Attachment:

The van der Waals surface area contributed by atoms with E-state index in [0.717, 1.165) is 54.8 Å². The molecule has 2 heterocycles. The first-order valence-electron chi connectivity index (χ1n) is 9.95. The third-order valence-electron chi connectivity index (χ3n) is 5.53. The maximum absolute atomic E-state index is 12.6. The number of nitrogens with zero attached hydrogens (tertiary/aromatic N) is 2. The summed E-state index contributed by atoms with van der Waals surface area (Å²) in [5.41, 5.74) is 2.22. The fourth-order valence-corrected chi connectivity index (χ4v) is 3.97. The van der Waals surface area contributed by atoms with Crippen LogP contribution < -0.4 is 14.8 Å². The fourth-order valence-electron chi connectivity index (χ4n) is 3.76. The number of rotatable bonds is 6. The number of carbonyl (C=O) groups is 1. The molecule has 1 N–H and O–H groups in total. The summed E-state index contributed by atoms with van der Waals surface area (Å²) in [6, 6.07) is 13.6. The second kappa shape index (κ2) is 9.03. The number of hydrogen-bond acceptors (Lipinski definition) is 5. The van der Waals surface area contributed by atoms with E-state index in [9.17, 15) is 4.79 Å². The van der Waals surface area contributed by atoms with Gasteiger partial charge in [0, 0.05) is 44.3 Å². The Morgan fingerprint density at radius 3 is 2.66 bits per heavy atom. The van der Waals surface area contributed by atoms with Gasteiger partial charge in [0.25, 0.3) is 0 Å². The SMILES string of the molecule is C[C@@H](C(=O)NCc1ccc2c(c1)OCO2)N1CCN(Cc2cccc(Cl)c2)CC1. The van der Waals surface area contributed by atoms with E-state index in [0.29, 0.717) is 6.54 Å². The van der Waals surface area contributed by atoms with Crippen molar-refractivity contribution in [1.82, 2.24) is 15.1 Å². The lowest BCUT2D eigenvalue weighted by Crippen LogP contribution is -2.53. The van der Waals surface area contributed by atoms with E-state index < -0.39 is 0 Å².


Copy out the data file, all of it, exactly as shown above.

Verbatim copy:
The van der Waals surface area contributed by atoms with E-state index in [0.717, 1.165) is 54.8 Å². The molecule has 2 heterocycles. The first-order valence-electron chi connectivity index (χ1n) is 9.95. The third-order valence-electron chi connectivity index (χ3n) is 5.53. The maximum absolute atomic E-state index is 12.6. The number of nitrogens with zero attached hydrogens (tertiary/aromatic N) is 2. The summed E-state index contributed by atoms with van der Waals surface area (Å²) in [5.41, 5.74) is 2.22. The fourth-order valence-corrected chi connectivity index (χ4v) is 3.97. The van der Waals surface area contributed by atoms with Crippen LogP contribution < -0.4 is 14.8 Å². The fourth-order valence-electron chi connectivity index (χ4n) is 3.76. The number of rotatable bonds is 6. The number of carbonyl (C=O) groups is 1. The molecule has 1 N–H and O–H groups in total. The summed E-state index contributed by atoms with van der Waals surface area (Å²) in [6, 6.07) is 13.6. The second kappa shape index (κ2) is 9.03. The number of hydrogen-bond acceptors (Lipinski definition) is 5. The van der Waals surface area contributed by atoms with E-state index in [9.17, 15) is 4.79 Å². The van der Waals surface area contributed by atoms with Gasteiger partial charge in [0, 0.05) is 44.3 Å². The Morgan fingerprint density at radius 3 is 2.66 bits per heavy atom. The van der Waals surface area contributed by atoms with Gasteiger partial charge in [0.25, 0.3) is 0 Å². The SMILES string of the molecule is C[C@@H](C(=O)NCc1ccc2c(c1)OCO2)N1CCN(Cc2cccc(Cl)c2)CC1. The van der Waals surface area contributed by atoms with E-state index in [0.29, 0.717) is 6.54 Å². The van der Waals surface area contributed by atoms with Crippen molar-refractivity contribution in [1.82, 2.24) is 15.1 Å². The lowest BCUT2D eigenvalue weighted by Crippen LogP contribution is -2.53. The van der Waals surface area contributed by atoms with E-state index < -0.39 is 0 Å².